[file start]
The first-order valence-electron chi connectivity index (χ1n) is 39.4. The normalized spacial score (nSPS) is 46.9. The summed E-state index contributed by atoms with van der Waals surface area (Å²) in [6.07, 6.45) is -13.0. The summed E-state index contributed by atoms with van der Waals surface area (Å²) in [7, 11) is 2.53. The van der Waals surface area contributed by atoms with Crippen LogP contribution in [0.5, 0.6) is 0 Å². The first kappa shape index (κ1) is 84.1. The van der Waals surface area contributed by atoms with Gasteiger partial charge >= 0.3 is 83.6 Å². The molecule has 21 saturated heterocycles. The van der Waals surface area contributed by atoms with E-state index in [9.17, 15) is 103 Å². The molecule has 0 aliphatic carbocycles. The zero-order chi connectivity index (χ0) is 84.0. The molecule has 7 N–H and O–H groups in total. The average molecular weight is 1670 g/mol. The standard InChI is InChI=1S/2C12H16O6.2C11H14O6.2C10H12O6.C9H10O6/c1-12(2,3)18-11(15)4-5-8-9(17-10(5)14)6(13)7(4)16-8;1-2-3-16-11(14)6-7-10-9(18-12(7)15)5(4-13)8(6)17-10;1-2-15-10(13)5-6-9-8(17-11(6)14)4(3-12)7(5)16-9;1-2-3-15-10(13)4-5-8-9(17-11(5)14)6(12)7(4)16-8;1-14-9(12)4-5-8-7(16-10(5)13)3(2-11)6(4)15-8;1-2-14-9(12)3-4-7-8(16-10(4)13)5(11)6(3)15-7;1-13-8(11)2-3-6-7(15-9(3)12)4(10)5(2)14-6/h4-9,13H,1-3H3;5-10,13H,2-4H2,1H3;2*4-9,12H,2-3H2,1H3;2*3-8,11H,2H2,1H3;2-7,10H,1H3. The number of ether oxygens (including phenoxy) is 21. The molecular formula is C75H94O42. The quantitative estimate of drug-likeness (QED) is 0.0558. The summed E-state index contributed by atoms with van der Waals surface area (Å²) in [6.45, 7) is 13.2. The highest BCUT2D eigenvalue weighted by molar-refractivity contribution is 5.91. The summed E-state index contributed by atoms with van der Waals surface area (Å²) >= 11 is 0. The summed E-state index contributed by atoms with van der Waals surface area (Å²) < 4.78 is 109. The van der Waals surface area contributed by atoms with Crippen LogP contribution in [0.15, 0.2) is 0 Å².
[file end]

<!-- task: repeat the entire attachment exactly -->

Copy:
The first-order valence-electron chi connectivity index (χ1n) is 39.4. The normalized spacial score (nSPS) is 46.9. The summed E-state index contributed by atoms with van der Waals surface area (Å²) in [6.07, 6.45) is -13.0. The summed E-state index contributed by atoms with van der Waals surface area (Å²) in [7, 11) is 2.53. The van der Waals surface area contributed by atoms with Crippen LogP contribution in [0.5, 0.6) is 0 Å². The first kappa shape index (κ1) is 84.1. The van der Waals surface area contributed by atoms with Gasteiger partial charge >= 0.3 is 83.6 Å². The molecule has 21 saturated heterocycles. The van der Waals surface area contributed by atoms with E-state index in [9.17, 15) is 103 Å². The molecule has 0 aliphatic carbocycles. The zero-order chi connectivity index (χ0) is 84.0. The molecule has 7 N–H and O–H groups in total. The average molecular weight is 1670 g/mol. The standard InChI is InChI=1S/2C12H16O6.2C11H14O6.2C10H12O6.C9H10O6/c1-12(2,3)18-11(15)4-5-8-9(17-10(5)14)6(13)7(4)16-8;1-2-3-16-11(14)6-7-10-9(18-12(7)15)5(4-13)8(6)17-10;1-2-15-10(13)5-6-9-8(17-11(6)14)4(3-12)7(5)16-9;1-2-3-15-10(13)4-5-8-9(17-11(5)14)6(12)7(4)16-8;1-14-9(12)4-5-8-7(16-10(5)13)3(2-11)6(4)15-8;1-2-14-9(12)3-4-7-8(16-10(4)13)5(11)6(3)15-7;1-13-8(11)2-3-6-7(15-9(3)12)4(10)5(2)14-6/h4-9,13H,1-3H3;5-10,13H,2-4H2,1H3;2*4-9,12H,2-3H2,1H3;2*3-8,11H,2H2,1H3;2-7,10H,1H3. The number of ether oxygens (including phenoxy) is 21. The molecular formula is C75H94O42. The quantitative estimate of drug-likeness (QED) is 0.0558. The summed E-state index contributed by atoms with van der Waals surface area (Å²) in [6.45, 7) is 13.2. The highest BCUT2D eigenvalue weighted by molar-refractivity contribution is 5.91. The summed E-state index contributed by atoms with van der Waals surface area (Å²) >= 11 is 0. The summed E-state index contributed by atoms with van der Waals surface area (Å²) < 4.78 is 109. The van der Waals surface area contributed by atoms with Crippen LogP contribution in [0.15, 0.2) is 0 Å².